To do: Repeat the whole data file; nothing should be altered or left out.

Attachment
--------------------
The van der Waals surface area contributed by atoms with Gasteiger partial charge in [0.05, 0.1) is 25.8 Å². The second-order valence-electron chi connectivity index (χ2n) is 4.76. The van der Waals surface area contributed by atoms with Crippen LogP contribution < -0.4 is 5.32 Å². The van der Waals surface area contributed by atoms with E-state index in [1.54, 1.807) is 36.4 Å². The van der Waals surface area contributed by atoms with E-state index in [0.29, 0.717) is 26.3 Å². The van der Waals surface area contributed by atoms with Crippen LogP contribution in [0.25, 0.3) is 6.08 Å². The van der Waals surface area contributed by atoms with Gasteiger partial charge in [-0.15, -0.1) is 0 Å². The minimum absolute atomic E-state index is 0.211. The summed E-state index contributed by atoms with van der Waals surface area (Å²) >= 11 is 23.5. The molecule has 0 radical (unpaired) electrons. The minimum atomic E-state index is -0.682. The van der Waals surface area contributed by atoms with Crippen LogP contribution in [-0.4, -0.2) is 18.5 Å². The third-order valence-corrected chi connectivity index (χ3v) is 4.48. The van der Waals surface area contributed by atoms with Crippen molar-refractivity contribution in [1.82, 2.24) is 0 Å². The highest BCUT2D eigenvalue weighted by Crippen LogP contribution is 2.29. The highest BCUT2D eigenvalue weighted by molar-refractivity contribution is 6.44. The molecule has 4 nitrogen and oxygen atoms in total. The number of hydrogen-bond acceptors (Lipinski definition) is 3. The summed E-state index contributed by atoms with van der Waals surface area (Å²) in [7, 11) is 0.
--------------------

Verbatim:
The van der Waals surface area contributed by atoms with Gasteiger partial charge in [0.05, 0.1) is 25.8 Å². The second-order valence-electron chi connectivity index (χ2n) is 4.76. The van der Waals surface area contributed by atoms with Crippen LogP contribution < -0.4 is 5.32 Å². The van der Waals surface area contributed by atoms with E-state index in [1.54, 1.807) is 36.4 Å². The van der Waals surface area contributed by atoms with E-state index in [0.29, 0.717) is 26.3 Å². The van der Waals surface area contributed by atoms with Crippen LogP contribution in [0.25, 0.3) is 6.08 Å². The van der Waals surface area contributed by atoms with Gasteiger partial charge in [-0.15, -0.1) is 0 Å². The minimum absolute atomic E-state index is 0.211. The summed E-state index contributed by atoms with van der Waals surface area (Å²) >= 11 is 23.5. The molecule has 0 radical (unpaired) electrons. The minimum atomic E-state index is -0.682. The van der Waals surface area contributed by atoms with Crippen LogP contribution in [-0.4, -0.2) is 18.5 Å². The third-order valence-corrected chi connectivity index (χ3v) is 4.48. The van der Waals surface area contributed by atoms with Crippen molar-refractivity contribution in [1.82, 2.24) is 0 Å². The highest BCUT2D eigenvalue weighted by Crippen LogP contribution is 2.29. The highest BCUT2D eigenvalue weighted by molar-refractivity contribution is 6.44. The molecule has 4 nitrogen and oxygen atoms in total. The number of hydrogen-bond acceptors (Lipinski definition) is 3. The summed E-state index contributed by atoms with van der Waals surface area (Å²) in [7, 11) is 0.